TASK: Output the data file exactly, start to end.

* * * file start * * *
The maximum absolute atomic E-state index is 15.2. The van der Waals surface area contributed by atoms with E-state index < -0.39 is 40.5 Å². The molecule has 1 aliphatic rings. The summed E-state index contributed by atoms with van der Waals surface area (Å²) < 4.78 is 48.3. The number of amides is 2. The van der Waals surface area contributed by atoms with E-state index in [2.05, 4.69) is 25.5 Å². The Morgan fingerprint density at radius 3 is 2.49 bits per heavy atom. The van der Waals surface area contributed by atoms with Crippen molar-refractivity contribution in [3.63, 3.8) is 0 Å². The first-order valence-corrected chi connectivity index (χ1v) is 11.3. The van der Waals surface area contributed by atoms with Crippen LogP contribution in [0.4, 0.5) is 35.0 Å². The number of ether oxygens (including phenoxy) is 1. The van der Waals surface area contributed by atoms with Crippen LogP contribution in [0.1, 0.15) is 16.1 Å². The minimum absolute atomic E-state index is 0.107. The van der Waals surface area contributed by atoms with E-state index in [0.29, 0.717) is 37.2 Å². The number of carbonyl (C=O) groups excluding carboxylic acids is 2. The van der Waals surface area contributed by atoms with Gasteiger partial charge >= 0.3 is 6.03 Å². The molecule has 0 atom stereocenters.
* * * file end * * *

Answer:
The maximum absolute atomic E-state index is 15.2. The van der Waals surface area contributed by atoms with E-state index < -0.39 is 40.5 Å². The molecule has 1 aliphatic rings. The summed E-state index contributed by atoms with van der Waals surface area (Å²) < 4.78 is 48.3. The number of amides is 2. The van der Waals surface area contributed by atoms with E-state index in [2.05, 4.69) is 25.5 Å². The Morgan fingerprint density at radius 3 is 2.49 bits per heavy atom. The van der Waals surface area contributed by atoms with Crippen molar-refractivity contribution in [3.63, 3.8) is 0 Å². The first-order valence-corrected chi connectivity index (χ1v) is 11.3. The van der Waals surface area contributed by atoms with Crippen LogP contribution in [0.4, 0.5) is 35.0 Å². The number of ether oxygens (including phenoxy) is 1. The van der Waals surface area contributed by atoms with Crippen LogP contribution in [0.1, 0.15) is 16.1 Å². The minimum absolute atomic E-state index is 0.107. The van der Waals surface area contributed by atoms with E-state index in [0.29, 0.717) is 37.2 Å². The number of carbonyl (C=O) groups excluding carboxylic acids is 2. The van der Waals surface area contributed by atoms with Gasteiger partial charge >= 0.3 is 6.03 Å². The molecule has 0 atom stereocenters.